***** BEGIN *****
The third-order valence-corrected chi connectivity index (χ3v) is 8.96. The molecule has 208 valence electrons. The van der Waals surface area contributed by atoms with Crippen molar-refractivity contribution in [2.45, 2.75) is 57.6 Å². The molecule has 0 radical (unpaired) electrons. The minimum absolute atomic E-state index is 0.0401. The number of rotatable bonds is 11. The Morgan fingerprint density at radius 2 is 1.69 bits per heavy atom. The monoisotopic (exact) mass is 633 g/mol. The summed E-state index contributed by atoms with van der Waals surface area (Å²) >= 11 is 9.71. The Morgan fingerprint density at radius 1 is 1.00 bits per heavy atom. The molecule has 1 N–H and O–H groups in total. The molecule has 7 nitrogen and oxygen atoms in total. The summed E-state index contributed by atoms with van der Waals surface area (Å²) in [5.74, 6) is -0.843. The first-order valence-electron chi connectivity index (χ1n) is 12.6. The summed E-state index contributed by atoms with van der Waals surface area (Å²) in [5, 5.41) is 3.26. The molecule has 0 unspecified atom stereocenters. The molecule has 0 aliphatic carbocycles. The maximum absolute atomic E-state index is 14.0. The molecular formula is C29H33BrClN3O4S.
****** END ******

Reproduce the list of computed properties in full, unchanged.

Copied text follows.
The third-order valence-corrected chi connectivity index (χ3v) is 8.96. The molecule has 208 valence electrons. The van der Waals surface area contributed by atoms with Crippen molar-refractivity contribution in [2.45, 2.75) is 57.6 Å². The molecule has 0 radical (unpaired) electrons. The minimum absolute atomic E-state index is 0.0401. The number of rotatable bonds is 11. The Morgan fingerprint density at radius 2 is 1.69 bits per heavy atom. The monoisotopic (exact) mass is 633 g/mol. The summed E-state index contributed by atoms with van der Waals surface area (Å²) >= 11 is 9.71. The Morgan fingerprint density at radius 1 is 1.00 bits per heavy atom. The molecule has 1 N–H and O–H groups in total. The molecule has 7 nitrogen and oxygen atoms in total. The summed E-state index contributed by atoms with van der Waals surface area (Å²) in [5.74, 6) is -0.843. The first-order valence-electron chi connectivity index (χ1n) is 12.6. The summed E-state index contributed by atoms with van der Waals surface area (Å²) in [5, 5.41) is 3.26. The molecule has 0 unspecified atom stereocenters. The molecule has 0 aliphatic carbocycles. The maximum absolute atomic E-state index is 14.0. The molecular formula is C29H33BrClN3O4S.